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300+ guns surrendered during buy-back event in Winston-Salem

Hundreds of guns collected, all in an effort to combat gun violence.

WINSTON-SALEM, N.C. — The Winston-Salem Police Department collected 367 guns this past weekend during a buy-back event.

Winston-Salem mayor, Allen Joines their city, like most, has been seeing an increase in gun violence. Event's like this, are a part of a multi-faceted approach to deal with that. “I think it just demonstrates that the city is very concerned and serious about addressing the gun violence issue. We can’t do it with a single event such as the gun buy-back but it’s one piece of the whole mosaic of addressing gun violence,” Joines said.  

Reducing gun violence and increasing community safety were the goals of this buy-back event and those goals were reached according to organizers. “So, this was a wildly successful event, Saturday. People began lining up at 7:30 in the morning and as you know the event didn’t start until 9 am. Traffic lines were very long. I don’t think any of us expected the overwhelming turnout,” Winston-Salem police spokesperson, Kira Boyd said.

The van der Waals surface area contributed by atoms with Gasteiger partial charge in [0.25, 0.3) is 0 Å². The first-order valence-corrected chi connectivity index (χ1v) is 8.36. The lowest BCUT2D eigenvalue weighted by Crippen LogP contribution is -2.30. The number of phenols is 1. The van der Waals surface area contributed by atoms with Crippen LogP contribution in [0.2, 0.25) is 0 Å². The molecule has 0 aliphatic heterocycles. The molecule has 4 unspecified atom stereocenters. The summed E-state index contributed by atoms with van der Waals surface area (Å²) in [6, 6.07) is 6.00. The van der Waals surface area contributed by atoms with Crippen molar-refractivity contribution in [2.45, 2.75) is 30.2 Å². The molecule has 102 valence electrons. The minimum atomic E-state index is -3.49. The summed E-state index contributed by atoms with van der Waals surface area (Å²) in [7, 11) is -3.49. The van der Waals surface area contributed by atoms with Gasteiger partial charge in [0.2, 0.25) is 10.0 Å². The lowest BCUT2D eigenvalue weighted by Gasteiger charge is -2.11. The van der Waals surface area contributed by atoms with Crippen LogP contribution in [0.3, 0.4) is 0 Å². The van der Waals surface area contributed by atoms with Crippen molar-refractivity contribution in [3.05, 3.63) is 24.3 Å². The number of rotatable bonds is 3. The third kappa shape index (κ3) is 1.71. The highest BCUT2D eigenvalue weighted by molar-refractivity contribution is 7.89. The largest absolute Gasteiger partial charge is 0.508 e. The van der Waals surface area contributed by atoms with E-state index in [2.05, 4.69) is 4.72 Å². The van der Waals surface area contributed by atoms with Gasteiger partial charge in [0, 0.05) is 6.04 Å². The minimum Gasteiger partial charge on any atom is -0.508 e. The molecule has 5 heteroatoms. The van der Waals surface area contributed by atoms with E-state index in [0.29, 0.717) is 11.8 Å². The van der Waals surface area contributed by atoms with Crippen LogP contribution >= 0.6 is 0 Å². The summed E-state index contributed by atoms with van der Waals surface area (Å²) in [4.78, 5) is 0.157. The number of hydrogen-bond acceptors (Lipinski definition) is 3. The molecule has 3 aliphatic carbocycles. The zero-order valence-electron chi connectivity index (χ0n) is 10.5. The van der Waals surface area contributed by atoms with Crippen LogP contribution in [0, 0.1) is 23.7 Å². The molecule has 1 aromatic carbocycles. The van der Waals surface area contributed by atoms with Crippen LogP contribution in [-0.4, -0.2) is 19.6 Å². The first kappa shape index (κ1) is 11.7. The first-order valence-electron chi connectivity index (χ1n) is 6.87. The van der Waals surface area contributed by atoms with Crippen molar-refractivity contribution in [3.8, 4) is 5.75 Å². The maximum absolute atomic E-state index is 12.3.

The city was given $50,000 as part of the coronavirus local fiscal relief fund. The bill recognizes that one negative outcome of the COVID-19 pandemic has been an increase in violence. The Relief Fund authorizes recipients to spend some of the money on efforts to reduce violence. So, an allocated $5,000 from that was used to pay people for donating their guns back. $200 were given for assault rifles, $150 for handguns, and $100 for long guns like shotguns and rifles.

The drive-thru event lasted 4 hours and the $5,000 were paid to people in just over two hours since the start of the event. Winston-Salem Police said many people, even after all of the money was given out, still surrendered their guns until the end of the event. In total, 133 cars drove through the event donating 252 handguns, 108 long guns, and 7 assault rifles.

Winston-Salem police said people were able to anonymously turn in guns with no questions asked but some willingly told officers why they were getting rid of their guns. Many said they didn’t want to become victims of crime and one person said they needed money for Christmas presents.

Winston-Salem police said none of the guns surrendered Saturday were reported stolen. They also said the guns they did collect will be destroyed in accordance to state laws.